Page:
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16 Comments on “Not long now.

  1. Hi Sarah,

    I’ve promised Little Mudlet all my old/out of date seeds, to use in a picture she wants to do (just need to get her some glue) which should prevent me from being tempted to try and grow them next season.

    Of course it means I’ll need to buy lots of new seeds ….. 😉

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    • Hi There. I’ve learnt the hard way that caring for your seeds is almost as important as having good soil. I have wasted enough time in the past wondering if seeds are actually going to come up. Well not any more!… hopefully…
      Cheers Sarah : o )

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  2. You reminded me to start my back-up fall seedlings, thank you! And best of luck in the seed trials. Hopefully they all spring forth with gusto!

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    • Hi there. Thanks for the luck with the seeds. I also hope they go well, so I don’t have to buy too many more. Having said that, choosing new seeds is always a bit of fun.
      Cheers Sarah : o )

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  3. EEK! Is it time to start sowing already?!!! I had best get stuck into the big fully enclosed veggie garden ASAP or this coming season is going to be a bit of a fizzhog…

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    • Hi Fran, Yeah… it is coming that time…. I’ve still go loads to do, but my first job is getting that greenhouse up…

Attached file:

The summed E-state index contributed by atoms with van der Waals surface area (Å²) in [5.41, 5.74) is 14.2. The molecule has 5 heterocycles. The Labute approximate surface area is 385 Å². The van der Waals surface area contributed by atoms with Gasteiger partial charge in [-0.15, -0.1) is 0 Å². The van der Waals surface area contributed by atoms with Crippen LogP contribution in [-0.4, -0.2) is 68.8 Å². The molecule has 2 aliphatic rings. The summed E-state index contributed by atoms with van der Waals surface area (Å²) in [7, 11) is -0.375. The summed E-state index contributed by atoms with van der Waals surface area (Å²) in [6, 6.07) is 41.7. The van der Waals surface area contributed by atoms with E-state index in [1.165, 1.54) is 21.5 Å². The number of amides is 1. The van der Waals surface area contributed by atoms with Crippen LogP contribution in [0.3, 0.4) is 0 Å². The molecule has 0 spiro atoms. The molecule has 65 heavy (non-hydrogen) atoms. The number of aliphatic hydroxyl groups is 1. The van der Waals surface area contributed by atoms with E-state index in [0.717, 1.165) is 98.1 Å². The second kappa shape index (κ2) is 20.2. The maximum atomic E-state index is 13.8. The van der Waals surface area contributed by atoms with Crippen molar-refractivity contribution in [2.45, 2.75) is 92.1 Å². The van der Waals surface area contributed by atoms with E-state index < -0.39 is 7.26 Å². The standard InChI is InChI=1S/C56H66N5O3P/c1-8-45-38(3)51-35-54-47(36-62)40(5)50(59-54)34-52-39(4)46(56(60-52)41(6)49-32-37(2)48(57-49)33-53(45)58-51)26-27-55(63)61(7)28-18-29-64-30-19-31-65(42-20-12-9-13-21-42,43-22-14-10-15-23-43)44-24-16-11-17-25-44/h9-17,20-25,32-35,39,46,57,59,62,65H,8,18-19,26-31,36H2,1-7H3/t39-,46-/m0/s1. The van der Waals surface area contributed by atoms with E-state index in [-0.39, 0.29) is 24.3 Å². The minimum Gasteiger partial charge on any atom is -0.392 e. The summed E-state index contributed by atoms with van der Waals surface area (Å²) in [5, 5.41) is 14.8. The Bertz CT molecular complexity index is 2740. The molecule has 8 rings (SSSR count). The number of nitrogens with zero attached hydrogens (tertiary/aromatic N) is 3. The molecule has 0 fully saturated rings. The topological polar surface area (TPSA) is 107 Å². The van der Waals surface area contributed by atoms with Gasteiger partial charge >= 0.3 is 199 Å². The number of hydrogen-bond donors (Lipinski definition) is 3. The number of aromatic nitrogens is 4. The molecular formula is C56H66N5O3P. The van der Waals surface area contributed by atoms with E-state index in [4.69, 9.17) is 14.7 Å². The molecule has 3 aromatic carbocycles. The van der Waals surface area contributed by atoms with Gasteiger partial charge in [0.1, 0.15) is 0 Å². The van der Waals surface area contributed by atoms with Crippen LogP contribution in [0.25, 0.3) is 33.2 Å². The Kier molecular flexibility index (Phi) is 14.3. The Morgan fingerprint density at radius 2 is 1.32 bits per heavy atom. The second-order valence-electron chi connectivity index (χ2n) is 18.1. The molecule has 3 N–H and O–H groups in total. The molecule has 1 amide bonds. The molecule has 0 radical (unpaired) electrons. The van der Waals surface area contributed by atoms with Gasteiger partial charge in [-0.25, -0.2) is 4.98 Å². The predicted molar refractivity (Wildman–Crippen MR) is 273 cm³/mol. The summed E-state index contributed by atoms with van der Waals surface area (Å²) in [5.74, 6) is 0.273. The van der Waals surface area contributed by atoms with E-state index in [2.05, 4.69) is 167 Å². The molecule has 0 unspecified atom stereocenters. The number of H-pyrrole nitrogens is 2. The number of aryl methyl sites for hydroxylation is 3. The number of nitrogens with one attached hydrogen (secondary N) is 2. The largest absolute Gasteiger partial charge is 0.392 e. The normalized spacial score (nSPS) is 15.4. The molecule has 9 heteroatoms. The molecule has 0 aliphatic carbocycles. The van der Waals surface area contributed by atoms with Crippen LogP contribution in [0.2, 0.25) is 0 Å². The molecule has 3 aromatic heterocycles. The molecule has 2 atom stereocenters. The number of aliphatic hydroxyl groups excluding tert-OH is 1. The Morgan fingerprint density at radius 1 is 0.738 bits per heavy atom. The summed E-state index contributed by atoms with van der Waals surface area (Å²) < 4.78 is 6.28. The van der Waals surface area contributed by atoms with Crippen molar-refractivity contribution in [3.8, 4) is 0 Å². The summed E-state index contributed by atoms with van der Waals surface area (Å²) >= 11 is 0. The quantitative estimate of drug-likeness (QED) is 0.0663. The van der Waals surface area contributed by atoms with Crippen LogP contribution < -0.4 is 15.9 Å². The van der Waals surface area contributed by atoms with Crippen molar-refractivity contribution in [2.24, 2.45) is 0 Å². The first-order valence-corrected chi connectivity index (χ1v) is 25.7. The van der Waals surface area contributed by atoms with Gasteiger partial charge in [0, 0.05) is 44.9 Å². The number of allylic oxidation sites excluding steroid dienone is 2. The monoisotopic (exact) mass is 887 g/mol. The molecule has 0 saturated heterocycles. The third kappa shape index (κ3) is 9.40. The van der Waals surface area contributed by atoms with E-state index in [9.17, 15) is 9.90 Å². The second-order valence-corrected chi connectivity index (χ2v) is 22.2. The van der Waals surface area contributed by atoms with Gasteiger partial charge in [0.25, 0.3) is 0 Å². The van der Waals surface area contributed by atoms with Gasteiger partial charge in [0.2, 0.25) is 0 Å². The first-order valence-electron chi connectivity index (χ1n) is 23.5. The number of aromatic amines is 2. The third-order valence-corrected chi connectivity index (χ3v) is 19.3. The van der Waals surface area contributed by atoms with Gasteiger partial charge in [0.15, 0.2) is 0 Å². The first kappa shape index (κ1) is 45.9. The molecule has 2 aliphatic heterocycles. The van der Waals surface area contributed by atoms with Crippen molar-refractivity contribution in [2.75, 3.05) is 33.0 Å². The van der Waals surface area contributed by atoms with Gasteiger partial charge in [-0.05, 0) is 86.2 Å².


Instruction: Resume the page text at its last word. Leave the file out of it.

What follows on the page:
Good luck with your garden. It will be an awesome space when it’s finished and will be the envy of gardeners across the world!
      Cheers Sarah : o )

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    • Hi There. The thing is, they put so many seeds in a packet – more than you’ll ever use in a season, lulling you into a false sense of security, but they just don’t last forever and if you aren’t careful, they will let you down and set you back at the beginning of the growing season.
      Cheers Sarah : o )

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  4. I love how you did that. I may have to do a test run next spring rather than just hit and miss as I always do. Thanks for the advice.

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    • Hi Lucinda. I am determined to be more responsible with my seeds from now one. They are the key to it all. Without them there would be no garden. When I first started gardening I didn’t realise that you needed to take special care of seeds to make them last.
      Cheers Sarah : o )

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  5. What a cool idea!, I am dreadful at keeping seed I dont use and sowing it the following year and getting a slow germ rate. Thanks for the tip.

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    • HI Sharon. This year is the year I take charge of my seeds. I am determined to be organised in this area. Without seeds the garden is just dirt.
      Cheers Sarah : o )

      Like